You may not be aware that how and in what proportions your super is distributed can’t be covered in your will unless you’ve made the necessary arrangements with your super fund beforehand.
Why can’t super be covered in my will?
Your super can’t typically be covered by your will because your will only covers assets you own personally (things like, your house, car, investments, savings and personal items).
Your super on the other hand is held for you in a trust by your super fund trustee and governed by superannuation law, which is why different rules apply and why your super fund must be kept up to date with your instructions.
Who can I leave my super money to?
In the event of your death, your super fund must pay a death benefit to one or more people in your life who are eligible.
Your eligible super beneficiaries might include:
- your spouse (including de facto and same sex partners), but not former spouses;
- your children regardless of age;
- anybody financially dependent on you when you die;
- your estate or legal personal representative.
One reason you might nominate your estate or legal personal representative is you can then specify in your will how and to who you want to distribute your super money to, which can include eligible beneficiaries (mentioned above), as well as other people in your life.
It’s important however that you ensure the information stated in your will is up to date, so your legal personal representative pays out your super money as per your instructions.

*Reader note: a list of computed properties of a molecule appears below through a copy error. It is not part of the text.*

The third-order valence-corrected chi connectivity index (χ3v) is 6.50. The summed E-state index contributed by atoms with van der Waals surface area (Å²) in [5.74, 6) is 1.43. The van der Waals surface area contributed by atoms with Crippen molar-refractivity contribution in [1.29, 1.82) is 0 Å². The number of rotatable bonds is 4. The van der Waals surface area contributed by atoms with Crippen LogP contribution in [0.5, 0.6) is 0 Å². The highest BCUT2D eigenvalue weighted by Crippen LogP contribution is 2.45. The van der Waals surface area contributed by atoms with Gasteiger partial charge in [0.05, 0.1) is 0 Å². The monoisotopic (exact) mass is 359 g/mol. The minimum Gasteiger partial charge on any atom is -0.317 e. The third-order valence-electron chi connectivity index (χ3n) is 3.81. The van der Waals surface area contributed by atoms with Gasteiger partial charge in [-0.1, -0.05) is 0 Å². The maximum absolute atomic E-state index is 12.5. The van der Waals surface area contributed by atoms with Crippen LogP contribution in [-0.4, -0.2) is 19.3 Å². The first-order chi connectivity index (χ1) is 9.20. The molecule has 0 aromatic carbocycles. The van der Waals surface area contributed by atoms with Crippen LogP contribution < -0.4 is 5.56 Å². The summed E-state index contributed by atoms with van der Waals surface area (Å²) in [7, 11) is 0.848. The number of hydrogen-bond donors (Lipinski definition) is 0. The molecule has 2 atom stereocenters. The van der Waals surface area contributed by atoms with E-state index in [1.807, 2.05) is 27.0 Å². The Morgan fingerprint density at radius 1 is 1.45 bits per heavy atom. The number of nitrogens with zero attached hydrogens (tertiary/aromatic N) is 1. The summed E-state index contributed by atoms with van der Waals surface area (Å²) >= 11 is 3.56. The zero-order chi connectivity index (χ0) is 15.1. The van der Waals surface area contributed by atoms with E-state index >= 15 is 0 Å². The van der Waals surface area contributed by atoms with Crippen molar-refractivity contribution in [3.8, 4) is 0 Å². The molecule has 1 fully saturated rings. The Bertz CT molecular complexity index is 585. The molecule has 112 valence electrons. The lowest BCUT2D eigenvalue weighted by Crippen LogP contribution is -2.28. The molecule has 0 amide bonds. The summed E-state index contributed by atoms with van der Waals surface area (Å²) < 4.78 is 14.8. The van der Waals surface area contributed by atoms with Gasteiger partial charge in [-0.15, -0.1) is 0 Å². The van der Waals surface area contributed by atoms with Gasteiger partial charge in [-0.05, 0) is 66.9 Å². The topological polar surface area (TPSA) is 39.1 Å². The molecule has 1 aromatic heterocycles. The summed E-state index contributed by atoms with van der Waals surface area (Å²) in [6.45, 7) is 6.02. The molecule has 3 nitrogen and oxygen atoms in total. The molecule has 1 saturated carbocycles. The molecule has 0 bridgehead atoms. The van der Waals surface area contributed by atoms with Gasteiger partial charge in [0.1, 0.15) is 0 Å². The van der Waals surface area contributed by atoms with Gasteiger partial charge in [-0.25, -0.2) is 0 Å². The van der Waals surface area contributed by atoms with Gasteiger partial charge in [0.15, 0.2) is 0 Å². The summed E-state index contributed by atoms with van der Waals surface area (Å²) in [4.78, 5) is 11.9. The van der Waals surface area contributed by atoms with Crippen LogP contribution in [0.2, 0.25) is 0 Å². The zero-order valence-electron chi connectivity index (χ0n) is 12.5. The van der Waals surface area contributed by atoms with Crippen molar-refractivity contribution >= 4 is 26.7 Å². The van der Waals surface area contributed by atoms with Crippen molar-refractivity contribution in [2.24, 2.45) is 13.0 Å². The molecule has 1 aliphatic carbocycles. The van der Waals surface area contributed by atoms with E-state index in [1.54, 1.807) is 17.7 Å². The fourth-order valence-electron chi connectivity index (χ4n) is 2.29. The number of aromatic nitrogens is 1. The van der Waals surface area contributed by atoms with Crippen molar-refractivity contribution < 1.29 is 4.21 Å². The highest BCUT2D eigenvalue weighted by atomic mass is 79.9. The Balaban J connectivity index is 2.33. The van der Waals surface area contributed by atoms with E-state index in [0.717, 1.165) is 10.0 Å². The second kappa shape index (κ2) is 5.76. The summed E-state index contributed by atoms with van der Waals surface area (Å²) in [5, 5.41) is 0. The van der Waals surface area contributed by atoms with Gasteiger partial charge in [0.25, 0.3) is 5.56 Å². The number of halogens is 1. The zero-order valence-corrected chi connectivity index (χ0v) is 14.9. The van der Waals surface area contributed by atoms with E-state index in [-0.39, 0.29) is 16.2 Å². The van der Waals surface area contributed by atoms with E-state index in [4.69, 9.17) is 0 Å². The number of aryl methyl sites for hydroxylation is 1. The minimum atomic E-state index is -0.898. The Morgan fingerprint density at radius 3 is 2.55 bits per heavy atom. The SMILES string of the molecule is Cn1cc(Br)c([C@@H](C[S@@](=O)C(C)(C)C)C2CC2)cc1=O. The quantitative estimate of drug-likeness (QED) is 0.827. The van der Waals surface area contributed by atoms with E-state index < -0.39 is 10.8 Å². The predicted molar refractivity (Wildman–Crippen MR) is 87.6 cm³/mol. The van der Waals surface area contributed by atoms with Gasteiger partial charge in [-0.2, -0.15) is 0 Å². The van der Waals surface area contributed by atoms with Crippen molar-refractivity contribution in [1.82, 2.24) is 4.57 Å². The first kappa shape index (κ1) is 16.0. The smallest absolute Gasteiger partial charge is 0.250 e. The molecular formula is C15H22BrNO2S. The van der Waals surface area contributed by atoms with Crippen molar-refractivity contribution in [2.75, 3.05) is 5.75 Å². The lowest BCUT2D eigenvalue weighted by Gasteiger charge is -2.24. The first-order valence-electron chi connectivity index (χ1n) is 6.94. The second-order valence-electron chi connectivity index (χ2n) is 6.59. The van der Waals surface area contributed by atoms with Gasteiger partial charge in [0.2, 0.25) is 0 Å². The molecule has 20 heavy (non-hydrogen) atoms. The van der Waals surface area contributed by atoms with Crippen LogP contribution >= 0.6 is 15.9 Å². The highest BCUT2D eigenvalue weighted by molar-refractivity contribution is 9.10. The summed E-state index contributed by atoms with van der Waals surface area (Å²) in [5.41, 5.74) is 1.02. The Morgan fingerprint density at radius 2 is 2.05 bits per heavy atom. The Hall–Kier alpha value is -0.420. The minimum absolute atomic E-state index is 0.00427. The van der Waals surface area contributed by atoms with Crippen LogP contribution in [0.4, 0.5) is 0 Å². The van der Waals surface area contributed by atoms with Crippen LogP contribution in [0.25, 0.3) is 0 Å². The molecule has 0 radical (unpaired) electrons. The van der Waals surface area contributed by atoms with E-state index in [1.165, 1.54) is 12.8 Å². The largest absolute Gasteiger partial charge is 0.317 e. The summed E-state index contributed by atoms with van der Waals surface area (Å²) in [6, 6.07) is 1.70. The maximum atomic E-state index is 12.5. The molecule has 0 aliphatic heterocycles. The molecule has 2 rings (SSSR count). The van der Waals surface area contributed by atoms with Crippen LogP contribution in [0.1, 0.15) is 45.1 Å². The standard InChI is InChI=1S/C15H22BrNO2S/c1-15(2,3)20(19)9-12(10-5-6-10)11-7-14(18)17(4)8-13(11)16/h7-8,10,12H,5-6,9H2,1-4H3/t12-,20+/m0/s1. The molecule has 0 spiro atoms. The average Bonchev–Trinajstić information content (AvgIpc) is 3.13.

How do I nominate my beneficiaries?
When it comes to specifying your beneficiaries, most super funds will give you several options.
These options are important to understand, particularly given that the type of nomination you choose could give you greater control over how your super benefits are distributed.
If you make a binding death benefit nomination that satisfies all legal requirements, the trustee of the super fund must pay your super to the beneficiaries you have nominated, and in the proportions specified.
You should also know that there are lapsing and non-lapsing binding nominations. Lapsing nominations typically expire every three years unless you renew them, while non-lapsing nominations may never expire.
If you make a non-binding nomination, the trustee of the fund will have the final say over which beneficiaries receive your super and in what proportions, but your nominations will be considered.
Depending on the product, if you don’t make a nomination the trustee will pay your death benefit to your estate, or use its discretion to determine which eligible beneficiaries the money should go to.
Super in pension phase already?
If your super is already in pension phase, then all of the above plus additional options may be available and need to be considered.